Politics

Amit Shah Calls J&K Alliance 'Gupkar Gang'; Omar Abdullah, Mehbooba Mufti Hit Back

"We are not a 'gang' Amit Shah ji, we are a legitimate political alliance," said Omar Abdullah.

New Delhi: Former Jammu and Kashmir chief ministers Mehbooba Mufti and Omar Abdullah have hit back at Union home minister Amit Shah who on Tuesday called an alliance of J&K’s mainstream political parties, the ‘Gupkar gang.’

Shah said the alliance was an “unholy global gathbandhan” and that it went against national interest.

The People’s Alliance for Gupkar Declaration (PAGD) is a conglomerate of regional and national political parties in Jammu and Kashmir, which was formed to demand the restoration of the Article 370, which the Centre scrapped suddenly last year. The heads of the Gupkar parties were slapped with Public Safety Act cases and nearly all were kept captive for almost a year.

Led by National Conference’s Farooq Abdullah, the Alliance also has the Peoples Democratic Party (PDP), Peoples Conference, CPI (M), Awami National Conference and Jammu and Kashmir Peoples Movement (J&KPM).

It is unclear what Shah meant to indicate by decrying ‘global’ participation in the parties’ alliance.


It is also unclear as to what spurred Shah on to tweet thrice on the alliance other than the fact that the first phase of the newly constituted District Development Council elections are scheduled to take place on November 25. This is going to be the first political exercise in the Union Territory since it was formed by the Centre. Significantly, the Gupkar Alliance has decided to contest the polls jointly.

Also read: Gupkar Alliance Makes a Consequential Decision: Finding Answers Through the Democratic Process

In the tweets, Shah also appeared to ask Congress party’s Sonia Gandhi and Rahul Gandhi as to whether they support the alliance. The Congress is not a part of the alliance.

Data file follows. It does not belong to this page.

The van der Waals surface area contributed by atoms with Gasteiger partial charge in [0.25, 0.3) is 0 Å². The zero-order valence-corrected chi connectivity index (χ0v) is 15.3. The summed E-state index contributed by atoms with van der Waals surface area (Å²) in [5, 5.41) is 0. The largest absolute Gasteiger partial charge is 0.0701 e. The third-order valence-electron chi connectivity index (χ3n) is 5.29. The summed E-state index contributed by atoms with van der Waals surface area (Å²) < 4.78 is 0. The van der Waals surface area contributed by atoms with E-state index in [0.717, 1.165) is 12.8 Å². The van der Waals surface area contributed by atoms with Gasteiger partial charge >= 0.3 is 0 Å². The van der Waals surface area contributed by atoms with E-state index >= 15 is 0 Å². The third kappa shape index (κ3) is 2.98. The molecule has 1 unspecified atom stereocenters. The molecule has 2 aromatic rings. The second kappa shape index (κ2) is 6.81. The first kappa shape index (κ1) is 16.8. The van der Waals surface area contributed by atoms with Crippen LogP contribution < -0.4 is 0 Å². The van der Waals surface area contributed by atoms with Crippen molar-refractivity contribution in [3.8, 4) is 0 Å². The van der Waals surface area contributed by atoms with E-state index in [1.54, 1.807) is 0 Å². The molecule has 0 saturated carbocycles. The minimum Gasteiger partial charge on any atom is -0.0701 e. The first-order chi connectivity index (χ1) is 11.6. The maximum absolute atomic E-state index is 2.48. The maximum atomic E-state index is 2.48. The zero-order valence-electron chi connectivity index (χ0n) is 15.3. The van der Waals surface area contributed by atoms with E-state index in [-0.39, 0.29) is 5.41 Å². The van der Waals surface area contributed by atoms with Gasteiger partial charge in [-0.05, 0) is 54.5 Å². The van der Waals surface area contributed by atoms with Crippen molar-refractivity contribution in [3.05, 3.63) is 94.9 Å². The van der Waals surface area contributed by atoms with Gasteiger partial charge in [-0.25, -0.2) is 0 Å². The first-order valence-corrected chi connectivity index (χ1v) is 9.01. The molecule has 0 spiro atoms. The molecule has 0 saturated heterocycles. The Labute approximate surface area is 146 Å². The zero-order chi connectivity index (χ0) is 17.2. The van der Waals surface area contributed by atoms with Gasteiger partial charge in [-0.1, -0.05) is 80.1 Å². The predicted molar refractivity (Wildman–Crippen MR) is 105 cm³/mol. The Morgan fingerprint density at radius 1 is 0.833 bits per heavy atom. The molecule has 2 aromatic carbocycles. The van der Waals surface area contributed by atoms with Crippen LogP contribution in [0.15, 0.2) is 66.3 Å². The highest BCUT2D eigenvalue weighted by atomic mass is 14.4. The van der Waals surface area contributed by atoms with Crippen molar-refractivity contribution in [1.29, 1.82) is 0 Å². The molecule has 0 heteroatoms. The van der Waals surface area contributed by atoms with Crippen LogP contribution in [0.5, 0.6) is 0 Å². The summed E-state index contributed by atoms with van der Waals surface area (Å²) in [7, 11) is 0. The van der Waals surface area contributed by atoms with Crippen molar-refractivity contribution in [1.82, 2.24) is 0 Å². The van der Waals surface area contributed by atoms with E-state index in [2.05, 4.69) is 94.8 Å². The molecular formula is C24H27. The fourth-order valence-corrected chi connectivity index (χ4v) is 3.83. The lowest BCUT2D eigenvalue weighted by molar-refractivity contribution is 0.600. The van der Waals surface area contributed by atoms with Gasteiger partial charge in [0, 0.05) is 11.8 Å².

Hitting back, the Congress said it strongly refutes Shah’s “concocted and baseless” assertions. In a two-page statement posted on Twitter, its chief spokesperson Randeep Surjewala said Shah was making mischievous statements on Jammu and Kashmir.


“Maybe Amit Shah and the Modi government need a new lesson on nationalism because their parental organisation RSS did not hoist the tricolour for 52 years after independence at its headquarters,” he said.

This is not the first time the Union home minister has used the word ‘gang’ to illegitimise a legal grouping. His labelling of JNU students and activists who were anti-BJP as the ‘tukde tukde gang‘ has proven enduring for those in the BJP, even though Shah’s own ministry said earlier this year that it has no data on any such gang.

Former J&K chief minister Mehbooba Mufti, whose party, the PDP, is part of the alliance, wrote that Shah appeared to say that the very instrument responsible for the BJP having been able to form its latest state government in Bihar – a political alliance – is now being decried as one which undermines national interest.

Fighting elections in an alliance is also anti-national now. BJP can stitch as many alliances in its hunger for power but somehow we are undermining national interest by putting up a united front.

She also accused Shah of ignoring real issues in the garb of bringing up made-up ones like ‘love jihad’ and the ‘Gupkar gang’.

Former Jammu and Kashmir chief minister Omar Abdullah also issued a rebuttal, alleging that the home minister’s “frustration” stems from the political amalgam deciding to contest the forthcoming local body elections and not giving the BJP and its allies a free run. Abdullah appeared to indicate that the newly formed Jammu and Kashmir Apni Party, floated by ex-PDP leader Altaf Bukhari, had informed Shah that the alliance was keen to boycott the election.